Monday, September 10, 2012

Childbirth in Early Modern England

by Sam Thomas

When we think about the difference between the past and present, our minds often turn to medicine, and with good reason. Who in their right minds would want to return to a world of leeches and blood-letting, of pregnancy without doctors and high death-rates for both mothers and children? But as so many of the writers on this blog have made clear, there is far more behind the history than modern stereotypes, and childbirth is no exception.

If you were to peek in on a woman in labor (or “in travail” as she might have said), the first thing you might notice is the people in the room. There would be a midwife rather than a doctor, of course, and you’d not find her husband – until the eighteenth century at the very earliest, childbirth was the business of women.

Rather than doctors, nurses, and bright lights, the mother would be surrounded by her female friends and neighbors – her god-sibs or gossips – who came to help, socialize, to see and be seen, and at a more general level, just to make sure that everything went right. (Before we join hands and start to sing Kumbaya, it’s worth noting that sometimes gossips argued with each other, with the midwife, and even with the mother. Imagine if your own mother were present – and giving you advice – when you were in labor.)

Unlike today, when most women deliver while lying on their backs (good for the doctor, not so good for the mother), early modern women gave birth in a more upright position, either held by two of her gossips or sitting on a birthing stool, or both. While other women could participate in the delivery of the child, only the midwife had the right to touch the mother’s ‘privities.’ Once the child was born, the midwife would cut the umbilical cord (for boys, the longer the cord, the longer his, um, equipment; for girls the shorter the cord, the tighter her privities), swaddle the child, and hand her over to the mother.

The question of maternal mortality has been much discussed, and our best guess is that 5-7% of births ended in the death of the mother. In some cases, death might be caused by an obstructed birth, but more often mothers died some weeks after delivery, usually of puerperal fever, a bacterial infection contracted during childbirth. Thus while individual incidents of maternal death were not terribly common, most women would know a woman who had died in labor.

After giving birth, the mother would enjoy a period of lying-in. During these forty days, she would be confined to her room, free from the demands of household labor. During this time, her neighbors would visit, but she did not go out into public. At the end of her lying-in, the mother would go to her parish church and give thanks to God for her survival, and resume the heavy work of a wife and mother.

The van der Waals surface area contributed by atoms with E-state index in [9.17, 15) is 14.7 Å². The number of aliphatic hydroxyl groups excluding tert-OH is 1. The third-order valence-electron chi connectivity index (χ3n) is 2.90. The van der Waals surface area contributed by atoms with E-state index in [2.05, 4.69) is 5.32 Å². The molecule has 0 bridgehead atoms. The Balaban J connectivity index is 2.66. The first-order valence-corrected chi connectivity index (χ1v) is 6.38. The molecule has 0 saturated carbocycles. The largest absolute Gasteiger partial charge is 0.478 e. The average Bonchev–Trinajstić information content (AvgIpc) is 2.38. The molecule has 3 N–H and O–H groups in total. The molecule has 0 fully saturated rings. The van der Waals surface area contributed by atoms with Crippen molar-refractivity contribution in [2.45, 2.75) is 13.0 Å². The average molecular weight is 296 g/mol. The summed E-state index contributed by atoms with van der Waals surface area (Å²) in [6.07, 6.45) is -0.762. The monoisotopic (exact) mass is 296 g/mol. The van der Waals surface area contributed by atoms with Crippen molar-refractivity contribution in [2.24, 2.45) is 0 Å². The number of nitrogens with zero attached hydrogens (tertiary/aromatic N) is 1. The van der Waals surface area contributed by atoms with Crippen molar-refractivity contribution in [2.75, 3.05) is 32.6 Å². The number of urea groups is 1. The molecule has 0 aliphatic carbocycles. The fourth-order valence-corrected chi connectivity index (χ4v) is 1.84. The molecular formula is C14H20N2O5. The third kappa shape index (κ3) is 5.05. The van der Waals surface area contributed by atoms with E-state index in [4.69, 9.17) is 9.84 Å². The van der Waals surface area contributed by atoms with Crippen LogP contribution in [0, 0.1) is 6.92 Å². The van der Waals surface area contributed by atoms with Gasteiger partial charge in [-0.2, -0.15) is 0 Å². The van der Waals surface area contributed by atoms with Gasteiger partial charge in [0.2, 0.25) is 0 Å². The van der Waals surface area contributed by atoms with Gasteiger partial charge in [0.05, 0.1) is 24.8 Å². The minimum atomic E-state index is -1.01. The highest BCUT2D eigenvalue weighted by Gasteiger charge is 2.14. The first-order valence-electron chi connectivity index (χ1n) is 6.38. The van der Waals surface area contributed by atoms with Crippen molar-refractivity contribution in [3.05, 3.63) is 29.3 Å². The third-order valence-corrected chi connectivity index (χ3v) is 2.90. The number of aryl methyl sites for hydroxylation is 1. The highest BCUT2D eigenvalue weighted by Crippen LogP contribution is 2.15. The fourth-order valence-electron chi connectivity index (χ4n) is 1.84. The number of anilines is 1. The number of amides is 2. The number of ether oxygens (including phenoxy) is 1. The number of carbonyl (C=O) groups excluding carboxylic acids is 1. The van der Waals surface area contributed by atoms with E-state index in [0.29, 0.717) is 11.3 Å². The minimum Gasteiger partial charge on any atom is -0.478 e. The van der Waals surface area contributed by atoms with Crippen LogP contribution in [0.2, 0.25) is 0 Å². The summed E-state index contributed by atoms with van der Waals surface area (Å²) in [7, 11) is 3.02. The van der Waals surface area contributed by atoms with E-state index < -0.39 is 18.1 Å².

----------------

Sam Thomas is the author of The Midwife's Tale: A Mystery from Minotaur/St.Martin's. Want to pre-order a copy? Click here. For more on midwifery and childbirth visit his website. You can also like him on Facebook  and follow him on Twitter.

14 comments:

  1. Most interesting. it was tweeted by author Tim Vicary, which is where I came across it.

    ReplyDelete
  2. Great post. I think you might enjoy my book "In Bed with the Tudors" - which started out life as a history of childbirth in Tudor times- it has a facebook page of the same name :)

    ReplyDelete
    Replies
    1. The absence of men is something of a stereotype. A man or men might be present at any childbed in a crisis -- husband, clergyman, surgeon.

      Looking across Europe as a whole, one can find regions where the presence of the husband was expected, circumstances such as a posthumous birth where male witnesses would be needed to ensure that collateral heirs were not being cheated by the introduction of a suppositious infant, and both medical texts and mother's letters that discuss the value of the husband's presence. We can find men physically and emotionally supporting the mother in difficult births, especially in remote settlements, and even delivering the child as readily as they would deliver a calf or a lamb.

      The absence of men was normal and normative, but not universal. There is no easy way to know how often men were present, or in what circumstances, but the assumption of their absence, enforced by the midwife, is based on a limited range of texts and regions.

      The presence of mothers might cause problems, especially if they were of a much higher status than the midwife, but even more of a problem, surely, was the presence of women who felt entitled to be present. This might be the woman who lived next door, but had a questionable reputation, or the wife of the local clergyman or gentleman. The belief in a unified women's culture, exemplified by the childbed room, can blind us to the ways in which women could be divided by the same kinds of social, economic, religious or personal conflicts as men were.